Merry Christmas and Happy Hanukkah

I wish everyone a joyful and safe time over the next couple weeks when there is more time being spent with family and dear friends.  May your hearts and homes be filled with laughter, joy and love.




Energy Management & Conservation Plan again

In Council December 2nd agenda there is a revised summary report for a corporate energy management and conservation plan; the background data/statistics and the specific proposed actions are in appendix A.   (It is a revision to the report presented at an earlier Council meeting which was referred back to Staff.)  I am very disappointed that Staff is recommending that we reduce our target of a 45% reduction in GHG by 2030 which Council unanimously adopted  5 months ago.  I am opposed as there is no rationale except that we don’t know exactly how we will achieve it and we know that it will be difficult to accomplish.  45 % is a bodacious target and its based on science.  The new proposed lower one is neither. I totally agree that any changes in service levels needs to carefully considered with community consultation which was erroneously not defined in the original report.  Page 46 of Appendix A identifies possible projects over next 3 years for reducing GHG and energy consumption; actual execution will be a function of budget deliberations and identifying other funding sources.  We need to have a 10 year plan identifying the possibilities for achieving 45%.


2019 Modernization Funding Program

On December 2nd Council agenda there is a report reviewing how we spent the $725,000 received in 2019 as part of the Province’s Investment in Small and Rural Municipalities.  Consistent with the 2019 budget direction to prioritize deployment of resources on improving state of municipal roads and related infrastructure, the funds were directed to this. The report identifies all roads specifically improved using these funds.  The report indicates that future year budgets will include “re-alignment of periodic and seasonal maintenance related resource allocation that typically were required for most of the road sections identified” in the report.  As our reserve for energy management initiatives is very small, as identified in another post, this may be a source of additional funds for it.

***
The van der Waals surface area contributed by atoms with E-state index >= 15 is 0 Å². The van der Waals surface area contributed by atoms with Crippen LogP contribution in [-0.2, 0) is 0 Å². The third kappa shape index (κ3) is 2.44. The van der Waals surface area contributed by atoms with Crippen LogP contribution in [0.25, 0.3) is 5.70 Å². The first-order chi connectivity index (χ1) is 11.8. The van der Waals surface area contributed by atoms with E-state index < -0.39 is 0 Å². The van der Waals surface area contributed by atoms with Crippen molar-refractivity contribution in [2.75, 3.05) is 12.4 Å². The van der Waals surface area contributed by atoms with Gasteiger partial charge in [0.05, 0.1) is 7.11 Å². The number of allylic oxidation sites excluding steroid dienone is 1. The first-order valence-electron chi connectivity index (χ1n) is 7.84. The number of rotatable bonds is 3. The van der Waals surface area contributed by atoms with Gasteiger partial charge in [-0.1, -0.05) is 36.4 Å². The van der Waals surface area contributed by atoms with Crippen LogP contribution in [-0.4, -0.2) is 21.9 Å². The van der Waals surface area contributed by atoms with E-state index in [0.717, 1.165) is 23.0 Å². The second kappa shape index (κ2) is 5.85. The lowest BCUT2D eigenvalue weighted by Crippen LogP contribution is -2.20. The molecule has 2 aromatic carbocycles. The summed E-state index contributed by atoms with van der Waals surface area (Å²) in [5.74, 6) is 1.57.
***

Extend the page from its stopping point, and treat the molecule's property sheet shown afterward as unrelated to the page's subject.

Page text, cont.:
Public Meeting: NW quadrant of Nobleton

At Council on Dec. 2nd there is a public meeting for the development application for the north-west quadrant of Nobleton.  The proposal is for 395 detached dwelling units.  The public meeting is the opportunity for the public to ask questions and provide comments.

Water & Wastewater Rates for 2020

On Council agenda for Dec. 2 there is a report recommending water and wastewater rates for 2020.  As reviewed the recommended rate is an annual increase for a “typical” resident which is defined as using 270 cubic m/yr (which puts the user in Tier 1) is  9.31%, $146.86 .  (The increase for the individual components is 2.94% for water and 14.29% for wastewater.)  Further below I am providing some more information on the driver of these significant increases; the underlying cause is that it is a provincial requirement that the rates achieve full cost recovery.

The increases are driven by two things:   York Region wholesale rate of water and wastewater treatment has been (more…)

Wise Conversion of Employment Lands

On Dec. 2nd Council agenda there is a report regarding requests for conversion of designated employment lands in King City, Nobleton and Schomberg.  In an earlier post I reviewed why such requests are very important and I summarized the process.   In this report there are updates on how the applications have evolved:  the King Hill one (former Magna lands) and the Boynton lands (current sod farm) both offer benefits and have been modified significantly to address earlier feedback.

The conversion of designated employment lands  merits extremely careful consideration due to the long term economic consequences; but, with the right alternative I think making conversions is appropriate.  The “profile” of what employment is, how much land it requires has dramatically changed since the 1990’s when the King City Community (more…)